Sunday, February 21, 2016

Spatial Analysis with GeoDa: Part II - Importing Data and Tools

GeoDa opens as a "floating bar" which you will find nice as you do analysis and realize multiple linked windows can be arranged.  The maps and graphs are interactive, as I'll show in later posts, show selecting features in one window will highlight the same parts in other windows.

When I learn a new piece of software, I always go from left to right.  
File Menu
The "File" menu allows you to import data, save and load projects (self-named *.gda files), and export selected data. In addition, there is a nice Project Information option that tells the title, data source and type, project name, number of observations and fields.

Data Formats
Users can import a wide array of file formats: shapefile, SQLite/SpatialLite, *.csv , .xls, .dbf, .json, .gml, .kml, and MapInfo files.  Remember, are analyzing vector data, so points, lines, and polygons. Remember map projections matter, since spatial weights are created based on distance!

GeoDa does a great job of offering multiple file types to import.
Tools Menu: Spatial Weights
Spatial weights are used to model spatial relationships. Using GeoDa, we can create spatial weights based on contiguity/bordering (think chess moves: rook or queen), distance, and the number of nearest neighbors.  Imagine a grid or matrix that has a row and column for every feature.  The cells are populated using 0/1 for weights based on contiguity (where a feature borders another) or distances for distanced based weights.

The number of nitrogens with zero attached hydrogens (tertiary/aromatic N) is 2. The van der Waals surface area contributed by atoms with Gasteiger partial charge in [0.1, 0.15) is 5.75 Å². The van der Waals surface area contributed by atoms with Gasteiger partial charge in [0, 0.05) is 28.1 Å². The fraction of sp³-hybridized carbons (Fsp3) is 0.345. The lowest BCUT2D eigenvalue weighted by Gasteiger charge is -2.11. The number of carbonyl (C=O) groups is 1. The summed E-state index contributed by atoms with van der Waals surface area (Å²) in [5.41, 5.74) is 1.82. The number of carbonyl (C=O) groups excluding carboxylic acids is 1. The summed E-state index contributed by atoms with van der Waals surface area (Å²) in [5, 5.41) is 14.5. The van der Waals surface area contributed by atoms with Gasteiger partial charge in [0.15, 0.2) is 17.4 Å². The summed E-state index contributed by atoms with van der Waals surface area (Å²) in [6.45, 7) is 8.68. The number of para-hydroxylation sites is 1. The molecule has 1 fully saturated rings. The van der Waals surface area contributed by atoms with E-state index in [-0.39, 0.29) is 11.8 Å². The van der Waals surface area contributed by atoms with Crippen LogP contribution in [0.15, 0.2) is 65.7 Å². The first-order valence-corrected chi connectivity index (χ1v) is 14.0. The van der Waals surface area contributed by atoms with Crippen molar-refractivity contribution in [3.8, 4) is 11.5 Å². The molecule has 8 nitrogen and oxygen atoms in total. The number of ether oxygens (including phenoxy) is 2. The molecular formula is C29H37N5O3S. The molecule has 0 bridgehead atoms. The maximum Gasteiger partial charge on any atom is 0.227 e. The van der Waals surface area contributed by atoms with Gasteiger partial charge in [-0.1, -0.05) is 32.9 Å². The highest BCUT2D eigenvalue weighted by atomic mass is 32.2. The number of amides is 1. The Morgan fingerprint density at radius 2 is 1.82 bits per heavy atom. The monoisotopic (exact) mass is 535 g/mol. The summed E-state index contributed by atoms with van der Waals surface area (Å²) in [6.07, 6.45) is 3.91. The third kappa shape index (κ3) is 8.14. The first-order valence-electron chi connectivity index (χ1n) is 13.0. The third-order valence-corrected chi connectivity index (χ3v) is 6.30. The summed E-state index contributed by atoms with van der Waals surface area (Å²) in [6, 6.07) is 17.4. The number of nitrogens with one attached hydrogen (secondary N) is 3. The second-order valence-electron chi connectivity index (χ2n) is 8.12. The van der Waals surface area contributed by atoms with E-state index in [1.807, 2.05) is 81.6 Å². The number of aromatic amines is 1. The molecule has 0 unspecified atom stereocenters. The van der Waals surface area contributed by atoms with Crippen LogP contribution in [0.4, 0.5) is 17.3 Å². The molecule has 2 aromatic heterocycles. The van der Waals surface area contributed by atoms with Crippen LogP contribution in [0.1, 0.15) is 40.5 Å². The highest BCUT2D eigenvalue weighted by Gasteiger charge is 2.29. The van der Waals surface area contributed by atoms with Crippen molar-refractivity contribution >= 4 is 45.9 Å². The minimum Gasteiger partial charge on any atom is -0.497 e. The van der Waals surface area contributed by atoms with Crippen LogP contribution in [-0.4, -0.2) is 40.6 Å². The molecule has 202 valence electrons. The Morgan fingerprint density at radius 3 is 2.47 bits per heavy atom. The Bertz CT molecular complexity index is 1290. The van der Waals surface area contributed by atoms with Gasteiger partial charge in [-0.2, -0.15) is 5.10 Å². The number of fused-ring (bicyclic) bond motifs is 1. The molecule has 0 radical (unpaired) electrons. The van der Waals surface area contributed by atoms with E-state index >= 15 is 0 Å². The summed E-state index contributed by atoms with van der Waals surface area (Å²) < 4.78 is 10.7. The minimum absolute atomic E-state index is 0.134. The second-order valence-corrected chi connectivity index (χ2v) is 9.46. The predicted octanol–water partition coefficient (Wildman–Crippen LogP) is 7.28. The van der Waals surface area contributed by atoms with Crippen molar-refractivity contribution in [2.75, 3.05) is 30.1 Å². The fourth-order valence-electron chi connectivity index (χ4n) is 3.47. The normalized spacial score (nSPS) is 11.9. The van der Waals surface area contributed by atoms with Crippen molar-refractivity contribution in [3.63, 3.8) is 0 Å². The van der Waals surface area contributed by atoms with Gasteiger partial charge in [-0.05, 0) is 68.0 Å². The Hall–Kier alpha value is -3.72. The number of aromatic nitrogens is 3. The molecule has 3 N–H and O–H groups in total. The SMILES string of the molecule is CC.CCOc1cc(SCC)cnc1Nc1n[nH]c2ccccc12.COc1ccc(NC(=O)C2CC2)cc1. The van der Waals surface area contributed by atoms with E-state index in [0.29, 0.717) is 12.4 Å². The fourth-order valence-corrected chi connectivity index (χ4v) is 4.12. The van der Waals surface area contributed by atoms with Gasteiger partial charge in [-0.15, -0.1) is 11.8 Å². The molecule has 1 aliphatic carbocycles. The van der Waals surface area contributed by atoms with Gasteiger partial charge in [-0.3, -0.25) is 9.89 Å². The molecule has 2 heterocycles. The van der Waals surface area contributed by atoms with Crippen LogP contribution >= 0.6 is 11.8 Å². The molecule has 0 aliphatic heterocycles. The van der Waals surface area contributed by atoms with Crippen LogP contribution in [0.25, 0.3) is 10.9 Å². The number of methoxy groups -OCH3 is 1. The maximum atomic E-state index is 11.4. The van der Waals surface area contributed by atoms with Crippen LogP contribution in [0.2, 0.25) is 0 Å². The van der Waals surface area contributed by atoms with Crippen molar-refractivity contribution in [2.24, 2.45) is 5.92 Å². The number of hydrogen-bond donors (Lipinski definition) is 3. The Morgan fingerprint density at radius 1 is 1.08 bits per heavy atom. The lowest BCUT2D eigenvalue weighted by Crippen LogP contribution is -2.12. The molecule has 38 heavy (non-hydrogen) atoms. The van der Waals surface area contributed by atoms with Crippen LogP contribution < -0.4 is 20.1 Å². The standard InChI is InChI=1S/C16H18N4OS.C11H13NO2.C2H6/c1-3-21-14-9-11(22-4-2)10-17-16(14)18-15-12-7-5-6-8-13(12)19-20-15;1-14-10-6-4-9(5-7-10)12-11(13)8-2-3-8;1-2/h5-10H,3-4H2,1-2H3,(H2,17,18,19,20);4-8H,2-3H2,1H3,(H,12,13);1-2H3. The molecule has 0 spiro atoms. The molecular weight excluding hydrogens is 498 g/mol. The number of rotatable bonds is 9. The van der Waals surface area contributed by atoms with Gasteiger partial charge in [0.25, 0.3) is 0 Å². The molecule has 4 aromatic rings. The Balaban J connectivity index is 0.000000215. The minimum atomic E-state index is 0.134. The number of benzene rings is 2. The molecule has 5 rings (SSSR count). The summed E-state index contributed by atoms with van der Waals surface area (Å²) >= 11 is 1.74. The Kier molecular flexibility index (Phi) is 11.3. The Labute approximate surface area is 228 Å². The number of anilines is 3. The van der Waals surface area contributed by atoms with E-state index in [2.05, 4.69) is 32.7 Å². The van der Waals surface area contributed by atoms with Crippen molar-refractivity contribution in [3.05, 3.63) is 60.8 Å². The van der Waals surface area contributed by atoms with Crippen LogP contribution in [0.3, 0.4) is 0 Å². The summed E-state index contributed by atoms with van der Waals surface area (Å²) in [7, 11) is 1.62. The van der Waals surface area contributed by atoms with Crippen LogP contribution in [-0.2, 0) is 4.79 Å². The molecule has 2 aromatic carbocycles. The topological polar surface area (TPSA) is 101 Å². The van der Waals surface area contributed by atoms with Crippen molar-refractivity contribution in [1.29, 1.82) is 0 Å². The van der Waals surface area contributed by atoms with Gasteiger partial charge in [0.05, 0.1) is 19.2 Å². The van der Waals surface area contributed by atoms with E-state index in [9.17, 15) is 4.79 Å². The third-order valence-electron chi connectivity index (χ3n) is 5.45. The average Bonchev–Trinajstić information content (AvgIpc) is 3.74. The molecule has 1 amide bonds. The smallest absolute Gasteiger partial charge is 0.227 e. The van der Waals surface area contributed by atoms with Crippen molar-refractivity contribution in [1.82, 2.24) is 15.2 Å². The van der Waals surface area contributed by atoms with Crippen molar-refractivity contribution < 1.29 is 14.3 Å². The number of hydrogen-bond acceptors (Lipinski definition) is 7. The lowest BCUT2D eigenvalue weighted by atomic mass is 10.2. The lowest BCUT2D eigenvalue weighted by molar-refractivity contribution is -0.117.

• Generally, do not go above 2nd order of contiguity: 1st order contiguity is neighbors, 2nd order is neighbors of neighbors.  Anything beyond this becomes extremely difficult to interpret.
  • The GeoDa Center also has PySAL an open source Python library that can be used to create spatial weights and perform spatial analysis.
The first option is "Select" if you have already created weights.  The second option is "Create."  Here you will a couple of options to examiner spatial relationships in your data.  Which one you choose should be based on the phenomenon you are studying. Like other types of analysis, you will also want to examine how different spatial weights affect your results.
Connectivity Histogram
Another one of GeoDa's cool features is a histogram that shows the number of features with a specific number of features.  It can also help you clear up any questions you have about different types of contiguity and how spatial relationships are modeled.

On the histogram a right, the bar/bin for two neighbors is selected.
On the map at left the county is highlighted. Selecting other bars would highlight more features.
Users can also see the distribution of the spatial weights from the histogram.
In case you tabular data, you can create points from this menu. You can also create a bounding box or grid.  Next time, we'll look at the Table and Map toolbars.

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  1. Does it allowe to grab historical date directly from spredsheets to create graphs? eg: excel, open office

    Shalin @ creately

  2. Yes, you can import spreadsheets and use the basic graphing functions under the "Explore" toolbar at the top.

  3. Hi John,
    Excellent blog. Thanks for sharing.